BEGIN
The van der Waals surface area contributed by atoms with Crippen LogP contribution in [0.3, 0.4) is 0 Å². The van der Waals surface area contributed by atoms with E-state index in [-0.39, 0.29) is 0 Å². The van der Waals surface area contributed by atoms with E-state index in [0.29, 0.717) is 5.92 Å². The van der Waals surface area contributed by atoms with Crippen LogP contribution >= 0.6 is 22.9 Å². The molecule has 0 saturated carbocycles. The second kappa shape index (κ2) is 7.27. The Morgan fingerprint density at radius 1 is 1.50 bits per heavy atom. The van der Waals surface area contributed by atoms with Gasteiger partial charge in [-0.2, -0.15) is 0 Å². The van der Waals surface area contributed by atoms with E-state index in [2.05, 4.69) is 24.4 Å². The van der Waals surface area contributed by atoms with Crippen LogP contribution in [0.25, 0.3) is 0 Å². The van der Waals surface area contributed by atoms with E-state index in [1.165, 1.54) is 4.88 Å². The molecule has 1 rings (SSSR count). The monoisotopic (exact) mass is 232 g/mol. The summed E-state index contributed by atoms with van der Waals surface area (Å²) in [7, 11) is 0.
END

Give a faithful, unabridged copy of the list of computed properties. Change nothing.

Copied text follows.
The van der Waals surface area contributed by atoms with Crippen LogP contribution in [0.3, 0.4) is 0 Å². The van der Waals surface area contributed by atoms with E-state index in [-0.39, 0.29) is 0 Å². The van der Waals surface area contributed by atoms with E-state index in [0.29, 0.717) is 5.92 Å². The van der Waals surface area contributed by atoms with Crippen LogP contribution >= 0.6 is 22.9 Å². The molecule has 0 saturated carbocycles. The second kappa shape index (κ2) is 7.27. The Morgan fingerprint density at radius 1 is 1.50 bits per heavy atom. The van der Waals surface area contributed by atoms with Gasteiger partial charge in [-0.2, -0.15) is 0 Å². The van der Waals surface area contributed by atoms with E-state index in [2.05, 4.69) is 24.4 Å². The van der Waals surface area contributed by atoms with Crippen LogP contribution in [0.25, 0.3) is 0 Å². The van der Waals surface area contributed by atoms with E-state index in [1.165, 1.54) is 4.88 Å². The molecule has 1 rings (SSSR count). The monoisotopic (exact) mass is 232 g/mol. The summed E-state index contributed by atoms with van der Waals surface area (Å²) in [7, 11) is 0.